Penn Highlands provides update on its hospitals as Omicron variant surges

Local News

CLEARFIELD COUNTY, Pa. (WTAJ) – As Omicron cases continue to surge across the country, and in the central Pennsylvania area, Penn Highlands Healthcare held a press conference Wednesday, to provide an update on the hospital’s COVID-19 response.

Across Penn Highlands seven hospitals, there were 92 in-patients positive for COVID on Wednesday. Those numbers, according to Chief Medical Officer Dr. Russell Cameron, are on par with peak hospitalization rates of December 2020.

Nationally, more than 20% of COVID cases are currently among children, and Cameron echoed that Penn Highlands is seeing similar numbers as Omicron continues to spread.
With the increasing spread, Dr. Cameron said the daily number of cases has reached previous peak levels, and that he expects this rising trend to continue.

“Many of us will likely be exposed to the virus. But whether or not a person becomes infected depends on individual behaviors. Being exposed doesn’t mean you will get infected. It depends also on individual behaviors such as masking and social distancing,” Dr. Russell Cameron said.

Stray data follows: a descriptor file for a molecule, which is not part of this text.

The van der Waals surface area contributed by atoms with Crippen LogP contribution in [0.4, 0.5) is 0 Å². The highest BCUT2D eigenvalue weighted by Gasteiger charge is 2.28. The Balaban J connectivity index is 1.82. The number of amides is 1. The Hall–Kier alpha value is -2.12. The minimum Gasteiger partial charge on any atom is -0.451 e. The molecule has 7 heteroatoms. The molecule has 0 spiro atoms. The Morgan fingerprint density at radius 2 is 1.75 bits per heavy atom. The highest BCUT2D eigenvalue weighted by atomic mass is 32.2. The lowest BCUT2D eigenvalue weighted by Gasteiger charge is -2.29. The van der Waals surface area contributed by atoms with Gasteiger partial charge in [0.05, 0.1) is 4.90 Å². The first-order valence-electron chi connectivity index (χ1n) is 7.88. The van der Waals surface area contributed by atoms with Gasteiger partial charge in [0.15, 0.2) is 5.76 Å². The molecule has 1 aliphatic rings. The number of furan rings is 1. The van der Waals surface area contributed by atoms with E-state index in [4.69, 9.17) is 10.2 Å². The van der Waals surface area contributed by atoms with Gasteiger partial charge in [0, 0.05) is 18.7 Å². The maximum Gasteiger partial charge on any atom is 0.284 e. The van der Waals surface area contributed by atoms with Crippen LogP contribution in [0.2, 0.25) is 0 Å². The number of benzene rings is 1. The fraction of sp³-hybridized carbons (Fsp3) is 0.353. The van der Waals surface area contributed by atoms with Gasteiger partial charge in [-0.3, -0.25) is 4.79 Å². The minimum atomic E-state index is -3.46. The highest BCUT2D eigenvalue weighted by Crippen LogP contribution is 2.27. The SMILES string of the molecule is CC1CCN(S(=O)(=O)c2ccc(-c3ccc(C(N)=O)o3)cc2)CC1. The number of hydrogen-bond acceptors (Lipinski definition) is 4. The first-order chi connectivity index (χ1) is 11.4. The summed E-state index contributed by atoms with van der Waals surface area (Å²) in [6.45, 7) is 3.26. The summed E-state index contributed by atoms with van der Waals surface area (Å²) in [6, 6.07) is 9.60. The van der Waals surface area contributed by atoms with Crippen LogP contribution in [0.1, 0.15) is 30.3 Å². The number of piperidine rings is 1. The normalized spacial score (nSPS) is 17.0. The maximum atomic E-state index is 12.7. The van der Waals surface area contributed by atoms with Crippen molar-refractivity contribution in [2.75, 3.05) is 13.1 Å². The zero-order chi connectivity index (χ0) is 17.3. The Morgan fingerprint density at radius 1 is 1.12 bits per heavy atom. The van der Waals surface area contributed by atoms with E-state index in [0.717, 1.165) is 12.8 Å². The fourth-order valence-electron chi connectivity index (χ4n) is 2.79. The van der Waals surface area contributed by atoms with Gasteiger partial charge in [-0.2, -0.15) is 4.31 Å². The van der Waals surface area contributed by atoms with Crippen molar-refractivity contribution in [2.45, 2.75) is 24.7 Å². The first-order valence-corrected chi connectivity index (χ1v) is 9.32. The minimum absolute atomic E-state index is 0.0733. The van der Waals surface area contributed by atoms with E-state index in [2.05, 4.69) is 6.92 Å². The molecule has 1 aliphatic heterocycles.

Cameron said that Penn Highlands has enough vaccines at the ready for everyone in the community, and all staff members, urged all residents to get fully vaccinated and boosted. The effects of the Omicron variant have not been felt as heavily among vaccinated people testing positive, he said, adding being vaccinated can be the difference between getting sick, as well as the severity of your symptoms if you do contract COVID-19.

“This year we are seeing more patients in the physician offices and in clinics, but the number of hospital admissions is similar to this time last year. The overwhelming majority of patients who are doing poorly, are in the ICU, or on ventilators are unvaccinated,” he said.

Cameron also noted that after nearly disappearing in 2020, the flu is back this winter. He added that the flu shot does not seem to be as effective against this winter’s strand of flu.

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